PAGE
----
Oh, King David
This week’s column
is just for fun. That’s a change, isn’t it? Too often we sink and don’t look up
from the troubles of this world to see the sun. I thought it might be good to
take a stroll in the literal God’s Country, and get a taste of what Jerusalem has to offer. We
might extend this written tour into next week!
I start with the King
Hotel. Located a stone’s
throw from the Old
City, on the western side,
the hotel is one of the most famous in the world. If you ever have the
opportunity to visit Israel
(CAUTION: expensive suggestion dead-ahead), you simply must stay at the King
structure, on a tree-lined street filled with boutiques (and just a couple doors
down from the newer-but-no-less-swank David Citadel), has been the hotel
destination of choice for the rich and famous for decades. I stayed once, for
three days. It remains one of the highlights of my life.
(For an idea on room
rates, let’s just say you could stay in a Super 8 for five nights for what it
will cost you per night at the King David.)
Entering a fairly
small door, you walk into a reservations desk area and lobby that is famous for
its Babylonian-style motif. Plenty of soft-cushion couches and chairs make for
cozy meetings. One morning, I went down early and sat in a side room and just
stared at it all for an hour.
Each wing contains
rooms that make you think you are in a ‘40s film noir. Maybe Humphrey Bogart is
standing near a window. I chose to stay in a room that looks out on the Old
City, with its golden walls shining in the morning
sun. Palm trees look over a grassy pool area.
Inside again, one
can stroll down the hall corridors and see the signatures of famous guests in
the floor. They’re all there: Churchill, Israeli prime ministers, Jimmy…Carter
Exiting, you can
hail a cab from a Jewish driver who can get you into Bethlehem. The way it works is, he drops you
off at a village on the outskirts of the now-Palestinian city, and an Arab
driver then takes you in. A day of shopping and a visit to the Church of the
Nativity is topped off with an evening of elegant dining at the King David.
One last thing about
this grand place: the breakfast buffet is unlike anything I’ve ever seen
anywhere. Simply stunning. Much to Dianna’s chagrin, I gobbled up pickled
herring, pastries, caviar, cheeses…well, the list is long.
Stay at the King
On the short walk to
the Old City,
you’ll pass pricey apartments mostly occupied by well-to-do Jews who have either
made aliyah, or who spend part of their time in the fabled city, and part of the
time in New York.
Nearby is the old
community that gets my heart beating faster because it fulfilled Bible prophecy.
In the mid-19th century, Moses Montefiore built dwellings outside the
Old City walls — the first of their kind — to
encourage people to populate outside the walls of the ancient city. This speaks
to Zechariah 2:4, and so you can stand with a cup of coffee in the morning (as I
once did at the nearby Mount Zion Hotel) and stare at fulfilled prophecy. It is
my answer to kooky liberal scholars who mock the idea of Bible prophecy.
Upon entering the Old
City, you immediately have all your senses
heightened. The smells of food, animals, and odorous habitation in close
quarters let you know you’ve never been anywhere like this before. An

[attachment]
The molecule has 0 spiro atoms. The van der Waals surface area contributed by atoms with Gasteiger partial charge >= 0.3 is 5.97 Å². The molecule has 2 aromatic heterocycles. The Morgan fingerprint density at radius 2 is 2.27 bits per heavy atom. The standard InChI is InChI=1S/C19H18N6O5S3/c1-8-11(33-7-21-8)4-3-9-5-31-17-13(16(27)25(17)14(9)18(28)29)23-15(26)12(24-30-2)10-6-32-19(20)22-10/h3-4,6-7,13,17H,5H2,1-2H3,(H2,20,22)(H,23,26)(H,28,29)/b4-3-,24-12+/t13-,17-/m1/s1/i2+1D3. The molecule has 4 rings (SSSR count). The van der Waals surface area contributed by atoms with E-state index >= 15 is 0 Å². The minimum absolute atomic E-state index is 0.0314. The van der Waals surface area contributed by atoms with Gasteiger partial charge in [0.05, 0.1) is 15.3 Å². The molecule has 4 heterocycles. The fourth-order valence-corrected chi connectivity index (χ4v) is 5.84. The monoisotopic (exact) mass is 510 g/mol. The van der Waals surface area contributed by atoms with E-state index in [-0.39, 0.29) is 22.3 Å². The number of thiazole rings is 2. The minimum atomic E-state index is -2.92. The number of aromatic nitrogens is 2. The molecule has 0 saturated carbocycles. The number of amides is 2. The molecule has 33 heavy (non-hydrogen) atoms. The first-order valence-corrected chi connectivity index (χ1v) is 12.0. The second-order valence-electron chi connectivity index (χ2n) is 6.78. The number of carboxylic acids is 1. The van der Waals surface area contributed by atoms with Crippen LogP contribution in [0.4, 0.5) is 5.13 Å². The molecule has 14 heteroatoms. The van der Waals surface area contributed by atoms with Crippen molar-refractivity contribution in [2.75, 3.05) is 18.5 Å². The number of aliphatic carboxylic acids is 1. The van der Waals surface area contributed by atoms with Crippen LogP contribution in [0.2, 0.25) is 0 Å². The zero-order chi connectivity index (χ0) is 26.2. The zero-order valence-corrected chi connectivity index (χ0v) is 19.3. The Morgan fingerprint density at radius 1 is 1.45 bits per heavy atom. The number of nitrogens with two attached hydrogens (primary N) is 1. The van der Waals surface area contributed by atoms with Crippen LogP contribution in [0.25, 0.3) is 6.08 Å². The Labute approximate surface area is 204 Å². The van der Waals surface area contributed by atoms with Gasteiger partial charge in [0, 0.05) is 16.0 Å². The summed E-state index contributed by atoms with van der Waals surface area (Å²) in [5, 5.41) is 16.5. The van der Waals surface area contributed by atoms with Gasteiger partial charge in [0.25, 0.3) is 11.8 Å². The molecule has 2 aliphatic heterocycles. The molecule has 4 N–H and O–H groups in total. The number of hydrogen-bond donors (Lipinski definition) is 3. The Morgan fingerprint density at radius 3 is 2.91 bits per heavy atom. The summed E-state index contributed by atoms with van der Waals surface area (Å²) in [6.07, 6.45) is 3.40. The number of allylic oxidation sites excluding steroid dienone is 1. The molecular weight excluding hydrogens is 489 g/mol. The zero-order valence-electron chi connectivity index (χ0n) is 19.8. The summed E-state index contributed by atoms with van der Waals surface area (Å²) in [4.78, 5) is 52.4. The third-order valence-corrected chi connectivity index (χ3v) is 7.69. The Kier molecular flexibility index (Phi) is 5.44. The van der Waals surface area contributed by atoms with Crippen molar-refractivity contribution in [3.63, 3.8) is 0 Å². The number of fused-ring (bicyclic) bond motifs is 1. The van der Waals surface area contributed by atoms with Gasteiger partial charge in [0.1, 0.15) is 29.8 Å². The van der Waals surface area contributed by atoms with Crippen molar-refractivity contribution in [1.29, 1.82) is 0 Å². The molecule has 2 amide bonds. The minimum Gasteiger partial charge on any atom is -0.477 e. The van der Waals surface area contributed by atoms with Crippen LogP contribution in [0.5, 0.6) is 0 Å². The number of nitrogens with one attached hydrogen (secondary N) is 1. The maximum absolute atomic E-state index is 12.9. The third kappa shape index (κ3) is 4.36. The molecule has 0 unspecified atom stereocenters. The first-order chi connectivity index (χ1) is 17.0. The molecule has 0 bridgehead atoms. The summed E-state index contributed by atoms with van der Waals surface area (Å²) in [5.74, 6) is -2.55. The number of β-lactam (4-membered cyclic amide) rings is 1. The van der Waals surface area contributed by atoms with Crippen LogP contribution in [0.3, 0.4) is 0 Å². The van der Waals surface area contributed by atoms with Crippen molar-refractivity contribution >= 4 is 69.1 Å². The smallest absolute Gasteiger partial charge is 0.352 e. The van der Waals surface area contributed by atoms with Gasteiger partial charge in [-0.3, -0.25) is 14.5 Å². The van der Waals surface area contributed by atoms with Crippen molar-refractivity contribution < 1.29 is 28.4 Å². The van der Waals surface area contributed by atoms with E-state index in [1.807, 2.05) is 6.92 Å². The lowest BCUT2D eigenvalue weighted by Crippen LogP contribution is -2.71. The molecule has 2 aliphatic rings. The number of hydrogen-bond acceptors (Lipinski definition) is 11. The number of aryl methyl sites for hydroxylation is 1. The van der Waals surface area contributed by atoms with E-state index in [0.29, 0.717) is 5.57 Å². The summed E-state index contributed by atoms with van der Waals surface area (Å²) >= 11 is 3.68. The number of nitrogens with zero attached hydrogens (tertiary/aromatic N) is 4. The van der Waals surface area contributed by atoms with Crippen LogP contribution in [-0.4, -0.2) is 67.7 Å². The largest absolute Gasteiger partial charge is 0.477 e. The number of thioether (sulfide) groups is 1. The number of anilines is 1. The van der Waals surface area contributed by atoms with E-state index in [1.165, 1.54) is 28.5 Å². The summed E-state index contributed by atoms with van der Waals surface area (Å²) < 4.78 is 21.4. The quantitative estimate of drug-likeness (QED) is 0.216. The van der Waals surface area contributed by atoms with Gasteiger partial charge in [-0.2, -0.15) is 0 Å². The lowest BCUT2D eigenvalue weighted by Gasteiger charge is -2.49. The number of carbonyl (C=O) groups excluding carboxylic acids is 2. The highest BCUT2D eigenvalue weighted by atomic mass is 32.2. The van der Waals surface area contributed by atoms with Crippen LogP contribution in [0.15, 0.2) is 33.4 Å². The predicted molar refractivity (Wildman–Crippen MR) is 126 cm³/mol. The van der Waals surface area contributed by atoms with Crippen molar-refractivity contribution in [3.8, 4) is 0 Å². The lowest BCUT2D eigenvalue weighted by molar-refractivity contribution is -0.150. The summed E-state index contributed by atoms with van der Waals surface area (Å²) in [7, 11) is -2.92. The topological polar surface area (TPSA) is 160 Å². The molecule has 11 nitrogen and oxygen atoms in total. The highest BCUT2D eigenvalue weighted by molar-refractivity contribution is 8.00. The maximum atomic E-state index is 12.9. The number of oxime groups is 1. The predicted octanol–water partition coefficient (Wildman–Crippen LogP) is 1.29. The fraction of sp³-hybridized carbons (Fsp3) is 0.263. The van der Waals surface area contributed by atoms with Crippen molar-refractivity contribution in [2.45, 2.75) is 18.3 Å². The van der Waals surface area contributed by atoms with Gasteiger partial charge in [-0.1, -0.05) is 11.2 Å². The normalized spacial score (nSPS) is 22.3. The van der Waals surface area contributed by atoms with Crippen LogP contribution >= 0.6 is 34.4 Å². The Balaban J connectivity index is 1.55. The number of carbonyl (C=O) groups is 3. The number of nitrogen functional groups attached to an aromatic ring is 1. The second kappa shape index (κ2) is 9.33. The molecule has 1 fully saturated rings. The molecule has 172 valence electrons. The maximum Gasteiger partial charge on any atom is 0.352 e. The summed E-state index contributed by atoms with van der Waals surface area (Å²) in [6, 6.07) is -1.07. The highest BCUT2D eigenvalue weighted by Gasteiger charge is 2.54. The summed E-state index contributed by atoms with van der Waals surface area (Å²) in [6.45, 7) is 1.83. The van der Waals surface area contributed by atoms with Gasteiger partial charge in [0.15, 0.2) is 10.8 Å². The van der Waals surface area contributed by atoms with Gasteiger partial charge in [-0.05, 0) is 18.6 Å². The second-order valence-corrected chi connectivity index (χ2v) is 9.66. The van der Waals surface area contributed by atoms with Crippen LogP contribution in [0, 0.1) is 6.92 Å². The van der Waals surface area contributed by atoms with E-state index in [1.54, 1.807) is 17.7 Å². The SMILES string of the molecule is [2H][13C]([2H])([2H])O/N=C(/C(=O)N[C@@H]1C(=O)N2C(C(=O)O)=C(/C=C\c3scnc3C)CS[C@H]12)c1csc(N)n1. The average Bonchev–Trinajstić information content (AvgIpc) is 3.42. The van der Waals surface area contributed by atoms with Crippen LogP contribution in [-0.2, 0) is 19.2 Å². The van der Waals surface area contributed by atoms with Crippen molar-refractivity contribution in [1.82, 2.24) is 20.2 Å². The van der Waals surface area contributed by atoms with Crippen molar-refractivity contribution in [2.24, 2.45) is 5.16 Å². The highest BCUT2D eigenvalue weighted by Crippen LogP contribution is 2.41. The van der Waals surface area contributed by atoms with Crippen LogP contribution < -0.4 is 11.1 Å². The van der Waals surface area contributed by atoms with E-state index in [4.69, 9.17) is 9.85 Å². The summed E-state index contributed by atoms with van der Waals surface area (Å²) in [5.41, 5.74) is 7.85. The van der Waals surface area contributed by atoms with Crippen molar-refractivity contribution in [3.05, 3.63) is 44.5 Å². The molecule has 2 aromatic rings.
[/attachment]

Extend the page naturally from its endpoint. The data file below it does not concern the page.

archaeological park at the base of the Temple Mount
brings the ancient right up to the modern, as tourists snap pictures and stroll
near giant blocks of stone pushed over the side by the 10th Roman
Legion during the destruction of
in A.D. 70.
As a matter of fact,
you can look at the Temple
Mount from a higher
elevation — say, the Jewish quarter — and see more fulfilled prophecy, in this
case, Matthew 24. When Jesus said not one stone would be left upon another,
that’s exactly what He meant. If you see the Temple Mount
in the mind’s-eye of a first-century visitor (that is, minus the Dome of the
Rock, the Al-Aksa Mosque, and various outbuildings), you will see a Mount that
is scraped clean and smooth. Those aforementioned stones start the mind clicking
and you see that Jesus’ prediction happened exactly as He said it would.
In the Old
City, you will see a teeming boil of cultures and
religions: the Muslim Quarter, the Jewish Quarter, the Christian Quarter, the
Armenian Quarter. Once, I was strolling along and looked up to see a Coptic
Christian — his black robes and hood flowing in the breeze. I pointed my camera
at me and I could only see his eyes looking back at me. He slowly waved an index
finger back and forth; don’t take my picture. The Copts — Egyptians who
are Christian — are among the tiny minorities trying to survive in the
I’ll finish today’s
discussion with a view of East Jerusalem, in which the Old City
unfortunately “rests.” In East Jerusalem, often called the Arab section of Jerusalem, patrols of
Jewish soldiers and police keep the peace. Among the thousands of people walking
the streets are Hamas and Islamic Jihad operatives who blend in and look like
everyone else. They might be shop keepers or whatever.
Everywhere you look
is old stone. Sidewalks, streets, buildings. If the place was empty of modern
conveniences like vehicles…it looks little changed from biblical times. The
hills are dotted with shepherds and sheep. Ancient structures break up the split
between the Judean Hills and the Samarian Hills, the former barren and the
latter beginning to green as one looks north toward the lush country.
Continuing the tour of Jerusalem